Constellation - Hercules

Constellation - Hercules


Hercules


Hercules is the fifth largest constellation and was one of the original 48 constellations described by Ptolemy. He stands on the head of the snake constellation, Draco. The main part of the constellation is the asterism 'keystone' that makes up the keystone shaped square area in the middle. In this part of the constellation can be found the fantastic "Great Globular Cluster" or M13. One of the wonders of the night sky that must not be missed.

Mythology

Hercules was the son of Jupiter. In Greek mythology he was named Heracles and was the son of Zeus. He was famous for his legendary strength. He was placed in the sky after his completion of the twelve labours, a list of quests that included killing the Nimean lion whose pelt was impervious to weapons, slaying the Hydra and stealing the apples of Hesperides. 


Take the Tour:

Number Object Description Magnitude Surface Brightness
1 M13 Globular Cluster 5.9 12
2 M92 Globular Cluster 6.5 11


Each image is the size of a full moon for size comparison.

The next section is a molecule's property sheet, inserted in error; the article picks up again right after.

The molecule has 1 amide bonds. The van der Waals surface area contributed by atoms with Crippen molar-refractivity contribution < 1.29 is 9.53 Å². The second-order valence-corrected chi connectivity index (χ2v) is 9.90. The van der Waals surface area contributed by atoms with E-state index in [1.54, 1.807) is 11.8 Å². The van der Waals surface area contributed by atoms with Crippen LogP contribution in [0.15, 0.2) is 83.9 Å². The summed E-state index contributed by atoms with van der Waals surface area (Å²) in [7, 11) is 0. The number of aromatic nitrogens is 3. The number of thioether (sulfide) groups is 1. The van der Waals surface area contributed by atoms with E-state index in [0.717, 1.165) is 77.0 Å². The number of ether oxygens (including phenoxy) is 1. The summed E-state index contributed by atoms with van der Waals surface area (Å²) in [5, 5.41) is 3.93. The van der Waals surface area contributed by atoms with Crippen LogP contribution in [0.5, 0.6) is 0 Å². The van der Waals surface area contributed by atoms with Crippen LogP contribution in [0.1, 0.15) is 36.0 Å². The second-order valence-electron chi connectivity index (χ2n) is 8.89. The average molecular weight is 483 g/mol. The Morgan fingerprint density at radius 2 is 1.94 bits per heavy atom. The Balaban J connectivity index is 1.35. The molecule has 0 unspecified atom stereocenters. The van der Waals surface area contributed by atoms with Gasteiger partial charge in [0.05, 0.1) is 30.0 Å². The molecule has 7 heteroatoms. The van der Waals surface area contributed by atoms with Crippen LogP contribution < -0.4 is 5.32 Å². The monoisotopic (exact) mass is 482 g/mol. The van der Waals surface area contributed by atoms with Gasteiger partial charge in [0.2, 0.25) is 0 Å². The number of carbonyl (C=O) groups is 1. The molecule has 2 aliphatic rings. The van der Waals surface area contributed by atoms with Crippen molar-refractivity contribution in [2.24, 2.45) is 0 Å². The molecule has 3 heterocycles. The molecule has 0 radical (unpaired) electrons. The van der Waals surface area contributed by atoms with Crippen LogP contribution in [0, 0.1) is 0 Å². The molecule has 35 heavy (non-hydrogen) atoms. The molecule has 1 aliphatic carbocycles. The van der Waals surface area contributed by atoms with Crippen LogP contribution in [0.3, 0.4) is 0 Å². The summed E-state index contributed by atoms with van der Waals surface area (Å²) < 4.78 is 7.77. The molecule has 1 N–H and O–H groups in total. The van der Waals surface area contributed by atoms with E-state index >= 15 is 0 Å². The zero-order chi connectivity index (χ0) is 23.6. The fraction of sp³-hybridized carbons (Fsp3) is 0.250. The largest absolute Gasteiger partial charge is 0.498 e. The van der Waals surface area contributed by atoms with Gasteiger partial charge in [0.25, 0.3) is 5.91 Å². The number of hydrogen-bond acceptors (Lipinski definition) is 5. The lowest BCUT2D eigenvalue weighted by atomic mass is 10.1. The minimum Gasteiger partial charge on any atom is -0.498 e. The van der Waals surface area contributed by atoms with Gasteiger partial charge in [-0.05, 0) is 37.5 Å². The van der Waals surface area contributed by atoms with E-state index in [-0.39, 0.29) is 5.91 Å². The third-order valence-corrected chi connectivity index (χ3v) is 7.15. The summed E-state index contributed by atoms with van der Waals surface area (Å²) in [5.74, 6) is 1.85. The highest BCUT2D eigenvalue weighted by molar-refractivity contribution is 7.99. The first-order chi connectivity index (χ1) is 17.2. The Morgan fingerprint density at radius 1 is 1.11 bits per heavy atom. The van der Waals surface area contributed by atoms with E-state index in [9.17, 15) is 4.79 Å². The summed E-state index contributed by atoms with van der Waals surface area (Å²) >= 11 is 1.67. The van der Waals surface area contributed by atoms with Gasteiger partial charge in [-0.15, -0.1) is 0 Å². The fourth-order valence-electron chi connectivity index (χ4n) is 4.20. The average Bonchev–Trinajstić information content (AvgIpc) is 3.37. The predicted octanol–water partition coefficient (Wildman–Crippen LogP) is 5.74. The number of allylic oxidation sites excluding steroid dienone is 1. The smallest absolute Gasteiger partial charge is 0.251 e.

M13, The Great Globular Cluster of Hercules:

M13

Messier 13, or the Great Globular Cluster of Hercules is found about 22,000 light years away. It was discovered by Edmond Halley in 1714. This is one of the jewels of the night sky. Visible to the naked eye on a dark night. It is a large globular cluster 145,000 light years across. This cluster is unusual in that it contains a young blue star amongst all the old stars in the cluster. The star was probably collected by the cluster as it moved around the galaxy. Also, the arecibo message was sent to M13. This is the message that detailed the existence of human beings. Unfortunately, by the time the message reaches the cluster it will no longer be in its current position. So, if there are any intelligent beings living amongst the great globular cluster they will never know of our existence.


M92:

M92

Messier 92 is a globular cluster found 27,000 light years away. It was discovered by Bode in December 1777. This is an easily seen globular and would be a candidate for one of the best globulars if it wasn't upstaged by the so near M13. M92 is one of the oldest globulars known with estimates of its age being about the same as the age of the Universe.





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